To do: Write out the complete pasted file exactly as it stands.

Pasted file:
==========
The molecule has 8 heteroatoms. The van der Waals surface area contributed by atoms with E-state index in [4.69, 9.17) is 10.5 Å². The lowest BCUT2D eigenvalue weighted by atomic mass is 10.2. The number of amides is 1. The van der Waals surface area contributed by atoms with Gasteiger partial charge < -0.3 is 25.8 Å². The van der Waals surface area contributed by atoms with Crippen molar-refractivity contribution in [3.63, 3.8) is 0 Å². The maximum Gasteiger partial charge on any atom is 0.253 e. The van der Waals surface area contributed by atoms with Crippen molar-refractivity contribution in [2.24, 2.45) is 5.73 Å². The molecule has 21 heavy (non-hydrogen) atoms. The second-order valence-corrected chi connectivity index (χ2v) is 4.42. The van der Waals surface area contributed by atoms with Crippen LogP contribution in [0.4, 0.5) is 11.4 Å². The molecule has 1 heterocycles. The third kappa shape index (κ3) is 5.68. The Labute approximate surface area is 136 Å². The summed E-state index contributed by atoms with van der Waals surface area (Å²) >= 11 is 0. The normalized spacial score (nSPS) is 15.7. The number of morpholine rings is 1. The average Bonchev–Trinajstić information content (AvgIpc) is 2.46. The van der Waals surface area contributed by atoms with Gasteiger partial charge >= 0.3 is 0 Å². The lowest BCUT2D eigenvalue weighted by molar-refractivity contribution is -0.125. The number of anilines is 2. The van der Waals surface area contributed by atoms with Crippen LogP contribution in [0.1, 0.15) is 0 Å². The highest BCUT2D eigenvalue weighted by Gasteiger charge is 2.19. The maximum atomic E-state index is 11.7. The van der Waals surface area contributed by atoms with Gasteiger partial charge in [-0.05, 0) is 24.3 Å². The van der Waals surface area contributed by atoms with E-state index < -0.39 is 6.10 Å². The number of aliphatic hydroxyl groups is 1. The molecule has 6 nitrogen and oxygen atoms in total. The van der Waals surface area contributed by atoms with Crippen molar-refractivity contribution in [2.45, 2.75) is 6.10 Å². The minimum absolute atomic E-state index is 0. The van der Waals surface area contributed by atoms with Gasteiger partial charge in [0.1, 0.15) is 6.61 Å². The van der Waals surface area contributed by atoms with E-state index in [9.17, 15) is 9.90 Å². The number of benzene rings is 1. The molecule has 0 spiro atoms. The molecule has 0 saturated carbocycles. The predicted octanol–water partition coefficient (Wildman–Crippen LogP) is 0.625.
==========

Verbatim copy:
The molecule has 8 heteroatoms. The van der Waals surface area contributed by atoms with E-state index in [4.69, 9.17) is 10.5 Å². The lowest BCUT2D eigenvalue weighted by atomic mass is 10.2. The number of amides is 1. The van der Waals surface area contributed by atoms with Gasteiger partial charge < -0.3 is 25.8 Å². The van der Waals surface area contributed by atoms with Crippen molar-refractivity contribution in [3.63, 3.8) is 0 Å². The maximum Gasteiger partial charge on any atom is 0.253 e. The van der Waals surface area contributed by atoms with Crippen molar-refractivity contribution in [2.24, 2.45) is 5.73 Å². The molecule has 21 heavy (non-hydrogen) atoms. The second-order valence-corrected chi connectivity index (χ2v) is 4.42. The van der Waals surface area contributed by atoms with Crippen LogP contribution in [0.4, 0.5) is 11.4 Å². The molecule has 1 heterocycles. The third kappa shape index (κ3) is 5.68. The Labute approximate surface area is 136 Å². The summed E-state index contributed by atoms with van der Waals surface area (Å²) >= 11 is 0. The normalized spacial score (nSPS) is 15.7. The number of morpholine rings is 1. The average Bonchev–Trinajstić information content (AvgIpc) is 2.46. The van der Waals surface area contributed by atoms with Gasteiger partial charge >= 0.3 is 0 Å². The lowest BCUT2D eigenvalue weighted by molar-refractivity contribution is -0.125. The number of anilines is 2. The van der Waals surface area contributed by atoms with Crippen LogP contribution in [0.1, 0.15) is 0 Å². The highest BCUT2D eigenvalue weighted by Gasteiger charge is 2.19. The maximum atomic E-state index is 11.7. The van der Waals surface area contributed by atoms with Gasteiger partial charge in [-0.05, 0) is 24.3 Å². The van der Waals surface area contributed by atoms with E-state index < -0.39 is 6.10 Å². The number of aliphatic hydroxyl groups is 1. The molecule has 6 nitrogen and oxygen atoms in total. The van der Waals surface area contributed by atoms with Crippen molar-refractivity contribution in [2.45, 2.75) is 6.10 Å². The minimum absolute atomic E-state index is 0. The van der Waals surface area contributed by atoms with Gasteiger partial charge in [0.1, 0.15) is 6.61 Å². The van der Waals surface area contributed by atoms with E-state index in [9.17, 15) is 9.90 Å². The number of benzene rings is 1. The molecule has 0 spiro atoms. The molecule has 0 saturated carbocycles. The predicted octanol–water partition coefficient (Wildman–Crippen LogP) is 0.625.